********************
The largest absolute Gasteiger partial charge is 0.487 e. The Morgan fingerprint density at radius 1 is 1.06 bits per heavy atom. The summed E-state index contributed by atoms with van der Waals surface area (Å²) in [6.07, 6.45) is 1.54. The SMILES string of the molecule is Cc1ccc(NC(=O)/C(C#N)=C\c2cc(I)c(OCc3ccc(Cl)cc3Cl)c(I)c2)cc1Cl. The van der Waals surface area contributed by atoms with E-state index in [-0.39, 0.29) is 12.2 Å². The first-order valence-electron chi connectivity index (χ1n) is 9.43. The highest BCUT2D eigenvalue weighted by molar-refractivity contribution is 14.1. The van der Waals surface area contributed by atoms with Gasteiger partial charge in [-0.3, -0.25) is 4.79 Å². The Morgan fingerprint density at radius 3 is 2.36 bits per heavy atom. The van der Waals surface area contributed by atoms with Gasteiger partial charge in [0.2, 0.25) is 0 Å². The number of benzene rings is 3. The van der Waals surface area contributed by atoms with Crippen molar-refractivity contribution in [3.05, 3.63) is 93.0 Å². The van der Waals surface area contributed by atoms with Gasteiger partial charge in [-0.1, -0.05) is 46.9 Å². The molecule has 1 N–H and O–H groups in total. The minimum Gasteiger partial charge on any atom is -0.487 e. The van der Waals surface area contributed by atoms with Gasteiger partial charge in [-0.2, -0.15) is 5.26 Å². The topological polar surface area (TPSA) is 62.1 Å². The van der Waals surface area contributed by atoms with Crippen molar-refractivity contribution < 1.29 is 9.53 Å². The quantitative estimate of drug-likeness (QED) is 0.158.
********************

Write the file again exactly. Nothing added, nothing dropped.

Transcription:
The largest absolute Gasteiger partial charge is 0.487 e. The Morgan fingerprint density at radius 1 is 1.06 bits per heavy atom. The summed E-state index contributed by atoms with van der Waals surface area (Å²) in [6.07, 6.45) is 1.54. The SMILES string of the molecule is Cc1ccc(NC(=O)/C(C#N)=C\c2cc(I)c(OCc3ccc(Cl)cc3Cl)c(I)c2)cc1Cl. The van der Waals surface area contributed by atoms with E-state index in [-0.39, 0.29) is 12.2 Å². The first-order valence-electron chi connectivity index (χ1n) is 9.43. The highest BCUT2D eigenvalue weighted by molar-refractivity contribution is 14.1. The van der Waals surface area contributed by atoms with Gasteiger partial charge in [-0.3, -0.25) is 4.79 Å². The Morgan fingerprint density at radius 3 is 2.36 bits per heavy atom. The van der Waals surface area contributed by atoms with Gasteiger partial charge in [0.2, 0.25) is 0 Å². The number of benzene rings is 3. The van der Waals surface area contributed by atoms with Crippen molar-refractivity contribution in [3.05, 3.63) is 93.0 Å². The van der Waals surface area contributed by atoms with Gasteiger partial charge in [-0.1, -0.05) is 46.9 Å². The molecule has 1 N–H and O–H groups in total. The minimum Gasteiger partial charge on any atom is -0.487 e. The van der Waals surface area contributed by atoms with Gasteiger partial charge in [-0.2, -0.15) is 5.26 Å². The topological polar surface area (TPSA) is 62.1 Å². The van der Waals surface area contributed by atoms with Crippen molar-refractivity contribution < 1.29 is 9.53 Å². The quantitative estimate of drug-likeness (QED) is 0.158.